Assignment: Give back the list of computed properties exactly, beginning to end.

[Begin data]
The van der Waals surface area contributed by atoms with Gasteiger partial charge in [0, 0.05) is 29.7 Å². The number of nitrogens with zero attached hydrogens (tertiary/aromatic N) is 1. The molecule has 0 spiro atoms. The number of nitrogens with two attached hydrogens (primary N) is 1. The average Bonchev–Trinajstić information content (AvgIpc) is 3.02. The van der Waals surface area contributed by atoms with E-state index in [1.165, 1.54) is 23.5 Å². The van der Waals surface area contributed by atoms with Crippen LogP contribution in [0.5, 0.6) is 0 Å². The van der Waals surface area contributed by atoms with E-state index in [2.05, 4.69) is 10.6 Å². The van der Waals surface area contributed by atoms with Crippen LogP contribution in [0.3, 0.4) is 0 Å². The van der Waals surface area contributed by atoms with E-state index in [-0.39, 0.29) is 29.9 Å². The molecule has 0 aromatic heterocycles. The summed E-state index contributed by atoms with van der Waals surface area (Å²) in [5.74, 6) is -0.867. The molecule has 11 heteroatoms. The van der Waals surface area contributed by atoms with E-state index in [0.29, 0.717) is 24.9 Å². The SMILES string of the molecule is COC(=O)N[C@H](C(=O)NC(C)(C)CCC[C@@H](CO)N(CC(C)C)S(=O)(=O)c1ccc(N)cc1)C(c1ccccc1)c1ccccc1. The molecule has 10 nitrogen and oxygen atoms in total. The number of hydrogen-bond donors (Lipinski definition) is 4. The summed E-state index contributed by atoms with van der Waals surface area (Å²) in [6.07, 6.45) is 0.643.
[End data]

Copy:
The van der Waals surface area contributed by atoms with Gasteiger partial charge in [0, 0.05) is 29.7 Å². The number of nitrogens with zero attached hydrogens (tertiary/aromatic N) is 1. The molecule has 0 spiro atoms. The number of nitrogens with two attached hydrogens (primary N) is 1. The average Bonchev–Trinajstić information content (AvgIpc) is 3.02. The van der Waals surface area contributed by atoms with E-state index in [1.165, 1.54) is 23.5 Å². The van der Waals surface area contributed by atoms with Crippen LogP contribution in [0.5, 0.6) is 0 Å². The van der Waals surface area contributed by atoms with E-state index in [2.05, 4.69) is 10.6 Å². The van der Waals surface area contributed by atoms with Crippen LogP contribution in [0.3, 0.4) is 0 Å². The van der Waals surface area contributed by atoms with E-state index in [-0.39, 0.29) is 29.9 Å². The molecule has 0 aromatic heterocycles. The summed E-state index contributed by atoms with van der Waals surface area (Å²) in [5.74, 6) is -0.867. The molecule has 11 heteroatoms. The van der Waals surface area contributed by atoms with E-state index in [0.29, 0.717) is 24.9 Å². The SMILES string of the molecule is COC(=O)N[C@H](C(=O)NC(C)(C)CCC[C@@H](CO)N(CC(C)C)S(=O)(=O)c1ccc(N)cc1)C(c1ccccc1)c1ccccc1. The molecule has 10 nitrogen and oxygen atoms in total. The number of hydrogen-bond donors (Lipinski definition) is 4. The summed E-state index contributed by atoms with van der Waals surface area (Å²) in [6.07, 6.45) is 0.643.